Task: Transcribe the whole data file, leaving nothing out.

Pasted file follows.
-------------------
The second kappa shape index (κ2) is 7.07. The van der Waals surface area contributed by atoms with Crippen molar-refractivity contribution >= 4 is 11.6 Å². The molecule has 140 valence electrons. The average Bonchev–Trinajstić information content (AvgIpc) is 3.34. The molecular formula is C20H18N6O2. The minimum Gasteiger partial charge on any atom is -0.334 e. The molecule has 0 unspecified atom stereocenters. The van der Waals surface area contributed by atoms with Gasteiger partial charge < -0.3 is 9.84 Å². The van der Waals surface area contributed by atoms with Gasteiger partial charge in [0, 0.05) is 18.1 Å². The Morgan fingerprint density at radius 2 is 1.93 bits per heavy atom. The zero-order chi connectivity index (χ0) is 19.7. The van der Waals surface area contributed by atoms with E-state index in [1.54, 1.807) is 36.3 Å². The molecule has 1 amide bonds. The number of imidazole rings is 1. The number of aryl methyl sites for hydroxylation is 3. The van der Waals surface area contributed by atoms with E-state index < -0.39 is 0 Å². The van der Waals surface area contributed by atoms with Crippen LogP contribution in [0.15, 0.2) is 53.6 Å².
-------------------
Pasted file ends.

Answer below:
The second kappa shape index (κ2) is 7.07. The van der Waals surface area contributed by atoms with Crippen molar-refractivity contribution >= 4 is 11.6 Å². The molecule has 140 valence electrons. The average Bonchev–Trinajstić information content (AvgIpc) is 3.34. The molecular formula is C20H18N6O2. The minimum Gasteiger partial charge on any atom is -0.334 e. The molecule has 0 unspecified atom stereocenters. The van der Waals surface area contributed by atoms with Gasteiger partial charge < -0.3 is 9.84 Å². The van der Waals surface area contributed by atoms with Gasteiger partial charge in [0, 0.05) is 18.1 Å². The Morgan fingerprint density at radius 2 is 1.93 bits per heavy atom. The zero-order chi connectivity index (χ0) is 19.7. The van der Waals surface area contributed by atoms with E-state index in [1.54, 1.807) is 36.3 Å². The molecule has 1 amide bonds. The number of imidazole rings is 1. The number of aryl methyl sites for hydroxylation is 3. The van der Waals surface area contributed by atoms with E-state index < -0.39 is 0 Å². The van der Waals surface area contributed by atoms with Crippen LogP contribution in [0.15, 0.2) is 53.6 Å².